The environmental record of local industry took a beating before a group of U.S. journalists gathered at the Aamjiwnaang First Nation last week.
A panel of environmental heavyweights including Elaine MacDonald of Ecojustice, Ontario Environmental Commissioner Dianne Saxe, and health researcher Jim Brophy called for tougher emission regulations and enforcement.
While there has been ongoing improvement in the Chemical Valley the “cumulative effect of all this toxic air pollution is egregious,” said Brophy, founder of Sarnia’s occupation health clinic.
Over the past decade, emission limits for benzene and sulphur dioxide have been reduced but they are still far above the limits in the U.S., said Saxe.
“There are about 57 sources of pollutants and contaminants near Aamjiwnaang and it’s regulated like there was only one contaminant,” she said.
The cumulative health effects of exposure to numerous toxins over an extended period of years needs to be studied, Saxe said.
Brophy said Ontario’s regulatory system is broken because it’s “disproportionately in tune with industry” at the expense of public health.
The Ontario government introduced stricter pollution standards in 2016 but many multinational corporations applied for and received exemptions, pleading that the cost to upgrade facilities to meet the standards was prohibitive.
“Sarnia still represents some of the highest toxic exposures in Ontario,” said Brophy. The residents of Aamjiwnaang who live surrounded by petrochemical plants are subjected to “environmental racism,” he charged.
“Unfortunately, for Sarnia, it’s not that the community doesn’t care,” Brophy added. “But they are always facing the economic blackmail of job loss.”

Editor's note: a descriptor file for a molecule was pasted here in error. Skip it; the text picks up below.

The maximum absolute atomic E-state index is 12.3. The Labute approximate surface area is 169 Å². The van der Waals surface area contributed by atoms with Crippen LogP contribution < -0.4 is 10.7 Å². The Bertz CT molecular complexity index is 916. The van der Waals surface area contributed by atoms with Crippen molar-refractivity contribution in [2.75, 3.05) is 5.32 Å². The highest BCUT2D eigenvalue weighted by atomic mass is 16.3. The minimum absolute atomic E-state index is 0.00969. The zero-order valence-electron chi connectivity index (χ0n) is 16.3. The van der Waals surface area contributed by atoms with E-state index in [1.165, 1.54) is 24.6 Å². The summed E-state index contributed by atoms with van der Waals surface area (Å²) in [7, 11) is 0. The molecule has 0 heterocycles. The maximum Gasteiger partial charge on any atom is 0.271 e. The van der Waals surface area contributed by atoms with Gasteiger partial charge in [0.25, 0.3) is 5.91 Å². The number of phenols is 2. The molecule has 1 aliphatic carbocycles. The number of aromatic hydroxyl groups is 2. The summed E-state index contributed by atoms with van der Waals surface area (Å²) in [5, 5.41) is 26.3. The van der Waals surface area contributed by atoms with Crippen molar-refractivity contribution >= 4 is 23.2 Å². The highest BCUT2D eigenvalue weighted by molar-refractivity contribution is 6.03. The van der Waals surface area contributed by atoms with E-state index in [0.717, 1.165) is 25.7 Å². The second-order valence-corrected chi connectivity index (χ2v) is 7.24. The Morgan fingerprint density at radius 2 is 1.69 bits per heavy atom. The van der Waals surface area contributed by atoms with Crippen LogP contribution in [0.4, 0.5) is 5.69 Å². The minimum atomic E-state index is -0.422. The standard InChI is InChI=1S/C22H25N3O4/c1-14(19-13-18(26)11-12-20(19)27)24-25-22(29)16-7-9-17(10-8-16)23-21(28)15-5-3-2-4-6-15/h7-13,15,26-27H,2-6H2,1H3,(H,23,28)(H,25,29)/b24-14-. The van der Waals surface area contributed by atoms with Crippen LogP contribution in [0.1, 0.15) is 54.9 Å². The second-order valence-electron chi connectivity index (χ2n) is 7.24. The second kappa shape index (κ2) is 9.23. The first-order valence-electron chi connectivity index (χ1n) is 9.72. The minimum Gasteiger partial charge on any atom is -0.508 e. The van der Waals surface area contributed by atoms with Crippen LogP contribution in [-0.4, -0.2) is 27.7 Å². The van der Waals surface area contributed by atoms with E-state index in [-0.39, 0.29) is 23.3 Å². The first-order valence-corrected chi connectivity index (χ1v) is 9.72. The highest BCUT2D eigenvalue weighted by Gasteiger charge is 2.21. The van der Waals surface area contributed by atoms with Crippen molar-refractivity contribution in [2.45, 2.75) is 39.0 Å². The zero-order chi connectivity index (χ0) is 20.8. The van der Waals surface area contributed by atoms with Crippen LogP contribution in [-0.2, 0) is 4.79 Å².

He called the tradeoff of good health for good jobs a crisis in blue-collar communities across North America.
Ada Lockridge, an Aamjiwnaang resident, has spent years demanding accountability from the companies that border her community.
High rates of asthma, cancers, reproductive problems, rashes and headaches cannot go unanswered, Lockridge said.
“We’re here and we matter.”
Elaine MacDonald was part of an Ecojustice team that sued the Ontario government twice on behalf of Aamjiwnaang for failing to regulate the cumulative effects of air pollution in Chemical Valley.
U.S. refineries are far more regulated than Canadian ones, she said.
“Fourteen of 15 refineries in Canada emit more air pollution than comparable refineries in the U.S. emit – as much as 50 to 60 times more – and some of the worst offenders can be found in Chemical Valley,” MacDonald said.
The panel was assembled by the Society of Environmental Journalists, which brought 15 journalists and students from as far away as California and Illinois to tour the Chemical Valley on Oct. 4.
An organizer said local industry reps were invited but declined to participate.
But Sarnia-Lambton MP Marilyn Gladu took part and spent much of her time defending industry’s record.
There’s been a 70% sulfur dioxide reduction in the last decade and new benzene guidelines are 20 times more stringent than in California, she said.
“Companies in the Valley do a very good job of complying with regulations as they are introduced,” said Gladu, although she admitted exceedances are still allowed, although they’ve been dramatically reduced.
“They are still not zero so obviously there is more work to be done,” she said.
“The challenge for government is to catch up with the U.S.”
Gladu agreed with several panelists who called for a comprehensive health study on the cumulative effects of Chemical Valley emissions and said the federal government is supportive.
Local residents and the Sarnia Lambton Environmental Association have talked for decades about a health study but the process stalled.
Calls made by The Journal to the Sarnia Lambton Environmental Association, which represents 20 local industries, were not returned by press time.